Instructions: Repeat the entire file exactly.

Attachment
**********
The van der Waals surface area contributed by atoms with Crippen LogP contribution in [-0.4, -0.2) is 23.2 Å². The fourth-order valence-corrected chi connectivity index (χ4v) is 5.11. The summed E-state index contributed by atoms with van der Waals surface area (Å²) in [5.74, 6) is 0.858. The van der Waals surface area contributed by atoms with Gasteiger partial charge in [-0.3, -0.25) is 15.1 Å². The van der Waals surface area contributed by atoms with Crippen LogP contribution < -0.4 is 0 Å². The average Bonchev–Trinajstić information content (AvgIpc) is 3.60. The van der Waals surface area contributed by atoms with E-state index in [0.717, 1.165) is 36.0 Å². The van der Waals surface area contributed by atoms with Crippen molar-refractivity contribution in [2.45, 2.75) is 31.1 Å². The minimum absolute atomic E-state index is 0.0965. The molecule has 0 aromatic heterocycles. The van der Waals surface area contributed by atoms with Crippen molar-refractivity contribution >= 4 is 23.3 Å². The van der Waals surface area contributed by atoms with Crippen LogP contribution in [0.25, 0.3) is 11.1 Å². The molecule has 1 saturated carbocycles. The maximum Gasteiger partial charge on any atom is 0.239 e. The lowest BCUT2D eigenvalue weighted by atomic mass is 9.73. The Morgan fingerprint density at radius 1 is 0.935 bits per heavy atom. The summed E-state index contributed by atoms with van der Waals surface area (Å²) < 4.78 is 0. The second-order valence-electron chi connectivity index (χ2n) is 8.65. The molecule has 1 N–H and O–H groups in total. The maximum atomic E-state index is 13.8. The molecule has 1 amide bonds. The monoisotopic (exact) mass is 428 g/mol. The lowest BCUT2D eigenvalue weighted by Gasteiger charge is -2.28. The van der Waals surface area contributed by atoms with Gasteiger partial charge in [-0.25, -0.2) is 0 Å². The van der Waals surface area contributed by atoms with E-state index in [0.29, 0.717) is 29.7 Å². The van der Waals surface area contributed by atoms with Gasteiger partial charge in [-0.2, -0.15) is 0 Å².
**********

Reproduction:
The van der Waals surface area contributed by atoms with Crippen LogP contribution in [-0.4, -0.2) is 23.2 Å². The fourth-order valence-corrected chi connectivity index (χ4v) is 5.11. The summed E-state index contributed by atoms with van der Waals surface area (Å²) in [5.74, 6) is 0.858. The van der Waals surface area contributed by atoms with Gasteiger partial charge in [-0.3, -0.25) is 15.1 Å². The van der Waals surface area contributed by atoms with Crippen LogP contribution < -0.4 is 0 Å². The average Bonchev–Trinajstić information content (AvgIpc) is 3.60. The van der Waals surface area contributed by atoms with E-state index in [0.717, 1.165) is 36.0 Å². The van der Waals surface area contributed by atoms with Crippen molar-refractivity contribution in [2.45, 2.75) is 31.1 Å². The minimum absolute atomic E-state index is 0.0965. The molecule has 0 aromatic heterocycles. The van der Waals surface area contributed by atoms with Crippen molar-refractivity contribution >= 4 is 23.3 Å². The van der Waals surface area contributed by atoms with Crippen LogP contribution in [0.25, 0.3) is 11.1 Å². The molecule has 1 saturated carbocycles. The maximum Gasteiger partial charge on any atom is 0.239 e. The lowest BCUT2D eigenvalue weighted by atomic mass is 9.73. The Morgan fingerprint density at radius 1 is 0.935 bits per heavy atom. The summed E-state index contributed by atoms with van der Waals surface area (Å²) < 4.78 is 0. The second-order valence-electron chi connectivity index (χ2n) is 8.65. The molecule has 1 N–H and O–H groups in total. The maximum atomic E-state index is 13.8. The molecule has 1 amide bonds. The monoisotopic (exact) mass is 428 g/mol. The lowest BCUT2D eigenvalue weighted by Gasteiger charge is -2.28. The van der Waals surface area contributed by atoms with Gasteiger partial charge in [-0.25, -0.2) is 0 Å². The van der Waals surface area contributed by atoms with E-state index in [0.29, 0.717) is 29.7 Å². The van der Waals surface area contributed by atoms with Gasteiger partial charge in [-0.2, -0.15) is 0 Å².